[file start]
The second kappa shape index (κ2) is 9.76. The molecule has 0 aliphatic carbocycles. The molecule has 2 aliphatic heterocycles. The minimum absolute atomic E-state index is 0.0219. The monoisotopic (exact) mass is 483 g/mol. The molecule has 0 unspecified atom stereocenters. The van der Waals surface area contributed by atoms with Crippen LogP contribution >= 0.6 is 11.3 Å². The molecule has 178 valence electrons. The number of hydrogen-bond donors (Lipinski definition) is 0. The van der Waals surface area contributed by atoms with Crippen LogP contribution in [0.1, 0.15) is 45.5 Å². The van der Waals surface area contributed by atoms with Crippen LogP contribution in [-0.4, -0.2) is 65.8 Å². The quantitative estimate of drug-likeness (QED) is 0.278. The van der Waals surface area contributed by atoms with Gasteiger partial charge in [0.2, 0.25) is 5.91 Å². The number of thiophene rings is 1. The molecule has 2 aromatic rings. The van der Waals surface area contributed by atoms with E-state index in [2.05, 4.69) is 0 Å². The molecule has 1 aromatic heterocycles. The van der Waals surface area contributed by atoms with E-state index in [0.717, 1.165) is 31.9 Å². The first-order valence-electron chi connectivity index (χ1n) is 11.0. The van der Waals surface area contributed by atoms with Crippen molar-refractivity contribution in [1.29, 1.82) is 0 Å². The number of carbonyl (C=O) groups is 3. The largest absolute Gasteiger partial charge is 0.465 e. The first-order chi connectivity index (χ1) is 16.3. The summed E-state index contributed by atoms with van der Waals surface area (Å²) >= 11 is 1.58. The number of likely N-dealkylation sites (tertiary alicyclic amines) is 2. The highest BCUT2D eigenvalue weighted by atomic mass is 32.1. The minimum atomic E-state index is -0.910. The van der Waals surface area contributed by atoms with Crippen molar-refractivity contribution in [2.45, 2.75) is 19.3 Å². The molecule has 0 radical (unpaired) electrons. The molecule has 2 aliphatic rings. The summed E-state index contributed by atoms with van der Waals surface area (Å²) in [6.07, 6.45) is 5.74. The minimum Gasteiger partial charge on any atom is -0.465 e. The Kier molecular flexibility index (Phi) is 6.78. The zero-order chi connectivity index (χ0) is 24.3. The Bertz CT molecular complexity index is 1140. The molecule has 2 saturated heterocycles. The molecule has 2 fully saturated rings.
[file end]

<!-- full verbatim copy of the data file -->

The second kappa shape index (κ2) is 9.76. The molecule has 0 aliphatic carbocycles. The molecule has 2 aliphatic heterocycles. The minimum absolute atomic E-state index is 0.0219. The monoisotopic (exact) mass is 483 g/mol. The molecule has 0 unspecified atom stereocenters. The van der Waals surface area contributed by atoms with Crippen LogP contribution >= 0.6 is 11.3 Å². The molecule has 178 valence electrons. The number of hydrogen-bond donors (Lipinski definition) is 0. The van der Waals surface area contributed by atoms with Crippen LogP contribution in [0.1, 0.15) is 45.5 Å². The van der Waals surface area contributed by atoms with Crippen LogP contribution in [-0.4, -0.2) is 65.8 Å². The quantitative estimate of drug-likeness (QED) is 0.278. The van der Waals surface area contributed by atoms with Gasteiger partial charge in [0.2, 0.25) is 5.91 Å². The number of thiophene rings is 1. The molecule has 2 aromatic rings. The van der Waals surface area contributed by atoms with E-state index in [2.05, 4.69) is 0 Å². The molecule has 1 aromatic heterocycles. The van der Waals surface area contributed by atoms with E-state index in [0.717, 1.165) is 31.9 Å². The first-order valence-electron chi connectivity index (χ1n) is 11.0. The van der Waals surface area contributed by atoms with Crippen molar-refractivity contribution in [1.29, 1.82) is 0 Å². The number of carbonyl (C=O) groups is 3. The largest absolute Gasteiger partial charge is 0.465 e. The first-order chi connectivity index (χ1) is 16.3. The summed E-state index contributed by atoms with van der Waals surface area (Å²) >= 11 is 1.58. The number of likely N-dealkylation sites (tertiary alicyclic amines) is 2. The highest BCUT2D eigenvalue weighted by atomic mass is 32.1. The minimum atomic E-state index is -0.910. The van der Waals surface area contributed by atoms with Crippen molar-refractivity contribution in [2.45, 2.75) is 19.3 Å². The molecule has 0 radical (unpaired) electrons. The molecule has 2 aliphatic rings. The summed E-state index contributed by atoms with van der Waals surface area (Å²) in [6.07, 6.45) is 5.74. The minimum Gasteiger partial charge on any atom is -0.465 e. The Kier molecular flexibility index (Phi) is 6.78. The zero-order chi connectivity index (χ0) is 24.3. The Bertz CT molecular complexity index is 1140. The molecule has 2 saturated heterocycles. The molecule has 2 fully saturated rings.